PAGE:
Scorecard System Demoralizing Employees At Whole Foods

Posted February 8, 2018 by Mary McGinley

No one should ever have to be reduced to tears on the job. Unfortunately, however, some employees at Whole Foods Markets across the country are finding themselves crying in both stress and frustration over the company’s new inventory management system is becoming a regular occurrence.

Workers at Whole Foods are genuinely afraid of losing their jobs. According to an article on, an unnamed supervisor at the natural grocery chain told Business Insider that the new system, Order-To-Shelf (OTS) is not only punitive, it was giving them nightmares.

Company executives implemented OTS as a way to cut costs, lessen food waste and to free up workers to spend more time with customers. However, according to many of those workers on the front lines within the actual stores, the OTS system is making it so that they are spending less time helping customers. Some of those workers are now searching for another job. Some who worked for Whole Foods as cashiers, store managers and at the corporate level have chosen to leave Whole Foods with almost 20 years at the company.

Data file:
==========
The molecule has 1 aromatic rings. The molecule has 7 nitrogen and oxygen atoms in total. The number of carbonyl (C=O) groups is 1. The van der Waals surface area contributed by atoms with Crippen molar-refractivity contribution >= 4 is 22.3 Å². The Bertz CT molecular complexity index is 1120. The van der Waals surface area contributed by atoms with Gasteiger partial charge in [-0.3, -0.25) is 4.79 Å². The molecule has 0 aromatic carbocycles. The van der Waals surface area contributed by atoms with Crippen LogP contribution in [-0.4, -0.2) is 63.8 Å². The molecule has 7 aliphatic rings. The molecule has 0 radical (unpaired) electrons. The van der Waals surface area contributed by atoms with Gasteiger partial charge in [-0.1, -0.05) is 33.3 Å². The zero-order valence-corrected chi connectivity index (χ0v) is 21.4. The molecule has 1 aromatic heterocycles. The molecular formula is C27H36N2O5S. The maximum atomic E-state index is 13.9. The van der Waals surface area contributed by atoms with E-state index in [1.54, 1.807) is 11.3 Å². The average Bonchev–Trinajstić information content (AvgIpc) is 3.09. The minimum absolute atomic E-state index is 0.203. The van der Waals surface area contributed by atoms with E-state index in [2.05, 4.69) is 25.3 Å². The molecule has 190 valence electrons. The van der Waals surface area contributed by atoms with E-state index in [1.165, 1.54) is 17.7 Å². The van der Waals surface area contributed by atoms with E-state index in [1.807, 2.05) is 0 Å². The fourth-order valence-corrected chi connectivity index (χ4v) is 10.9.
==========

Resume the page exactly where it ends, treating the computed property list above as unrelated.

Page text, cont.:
OTS uses a scorecard where managers go through the store regularly with a checklist to ensure every single item is in the proper place and just the right amount of stock is in the store. If there isn’t enough or if there is too much overstock, or if an item is not labeled or out of its designated spot, it counts as a negative. Employees are regularly queried about departmental sales goals and best sellers. A failing score is considered anything that falls below 89.9%.  Having a low score can result in disciplinary action or termination of employment. Whole Foods employees say that the reason OTS is failing is a lack of training on the new system and no clear consistent idea of what management’s goals and objectives truly are.